A common trait amongst a lot of performance cars on track is drinking oil at high RPMs, and even puffing out blue smoke during hard cornering. For the S2000, this often happens after hard left-to-right transitions on track, especially if the right-hander is a long sweeper.
This is caused by oil sloshing around right underneath the valve cover, and then getting sucked up by the PCV system, which then sprays it into the intake manifold, and finally gets burned up in each combustion chamber. This video by DIYguys on YouTube thoroughly covers the subject:
This results in the car puffing out blue smoke. This also greatly increases oil consumption, which can be quite alarming, as the S2000's F20C engine won't last long on track when it's low on oil (or any car, for that matter). There are a couple paths an owner can take to remedy this issue.
"A catch can is a good thing to have," Burke said about installing an aftermarket remedy. "It gets worse with G forces, but even with 280 treadwear tires, I definitely recommend that."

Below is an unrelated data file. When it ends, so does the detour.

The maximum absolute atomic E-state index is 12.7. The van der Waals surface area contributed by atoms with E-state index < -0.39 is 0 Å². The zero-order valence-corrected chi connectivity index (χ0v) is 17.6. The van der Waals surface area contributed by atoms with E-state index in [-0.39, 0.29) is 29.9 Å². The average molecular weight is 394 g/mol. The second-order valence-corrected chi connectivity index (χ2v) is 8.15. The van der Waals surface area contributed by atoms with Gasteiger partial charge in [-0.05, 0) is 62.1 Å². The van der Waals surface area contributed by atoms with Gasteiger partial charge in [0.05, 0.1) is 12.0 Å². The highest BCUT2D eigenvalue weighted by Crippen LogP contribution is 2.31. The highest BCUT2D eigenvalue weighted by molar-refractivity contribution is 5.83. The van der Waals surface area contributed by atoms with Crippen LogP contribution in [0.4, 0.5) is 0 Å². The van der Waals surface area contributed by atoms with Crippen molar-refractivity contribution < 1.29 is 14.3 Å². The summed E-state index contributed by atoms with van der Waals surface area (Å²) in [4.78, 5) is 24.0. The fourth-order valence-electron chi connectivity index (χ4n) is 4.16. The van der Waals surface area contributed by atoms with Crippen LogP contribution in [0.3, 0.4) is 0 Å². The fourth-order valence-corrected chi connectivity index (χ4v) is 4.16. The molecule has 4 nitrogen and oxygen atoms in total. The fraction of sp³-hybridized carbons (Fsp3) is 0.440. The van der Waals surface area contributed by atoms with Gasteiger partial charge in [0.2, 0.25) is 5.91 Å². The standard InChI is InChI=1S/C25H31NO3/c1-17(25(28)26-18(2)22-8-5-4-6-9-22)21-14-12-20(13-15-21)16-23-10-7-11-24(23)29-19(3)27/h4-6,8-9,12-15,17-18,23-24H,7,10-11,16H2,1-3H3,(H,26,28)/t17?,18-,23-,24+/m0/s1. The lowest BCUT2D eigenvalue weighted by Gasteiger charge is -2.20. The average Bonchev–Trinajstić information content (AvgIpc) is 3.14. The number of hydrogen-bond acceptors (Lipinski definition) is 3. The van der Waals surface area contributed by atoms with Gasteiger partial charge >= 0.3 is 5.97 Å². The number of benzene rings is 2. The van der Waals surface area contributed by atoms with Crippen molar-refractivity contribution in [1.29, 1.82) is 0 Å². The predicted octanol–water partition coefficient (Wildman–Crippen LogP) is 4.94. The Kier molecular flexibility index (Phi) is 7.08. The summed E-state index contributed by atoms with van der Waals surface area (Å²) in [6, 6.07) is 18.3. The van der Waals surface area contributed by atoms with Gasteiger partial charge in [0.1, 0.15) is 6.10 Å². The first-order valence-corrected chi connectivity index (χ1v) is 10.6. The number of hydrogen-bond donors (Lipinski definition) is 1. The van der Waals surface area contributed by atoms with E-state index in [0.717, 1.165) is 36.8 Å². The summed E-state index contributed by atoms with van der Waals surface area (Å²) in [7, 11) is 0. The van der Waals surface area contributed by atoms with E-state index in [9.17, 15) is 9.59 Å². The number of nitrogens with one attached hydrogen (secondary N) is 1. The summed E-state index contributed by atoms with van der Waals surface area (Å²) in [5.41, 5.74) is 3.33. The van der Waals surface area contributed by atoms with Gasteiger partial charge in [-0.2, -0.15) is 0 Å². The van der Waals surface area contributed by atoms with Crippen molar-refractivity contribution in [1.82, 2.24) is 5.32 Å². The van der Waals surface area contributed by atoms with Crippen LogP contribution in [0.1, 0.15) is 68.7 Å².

The above video shares another method, which is to have the valve cover modified so that oil can easily drain and won’t pool up. Catch cans are easy to install, though have some downsides (they require draining, can create noxious odors, etc.) and might not be kosher in the eyes of emissions regulations.
At the end of the day, the S2000 was engineered for performance, which means it needs less done to it for track duty than a lot of other cars. Some cars, especially ones with similarly high-strung engines, need upgraded radiators and possibly oil coolers to stay in good shape on track, but the S2000 doesn't really, as long as the factory equipment is in good working order. An aftermarket roll bar is worth considering as well, but at least it has roll hoops from the factory. A good service is all that's truly required, and just a couple of minor reliability and alignment mods will ensure the mighty S2K will provide plenty of reliable fun, lap after lap, all day long.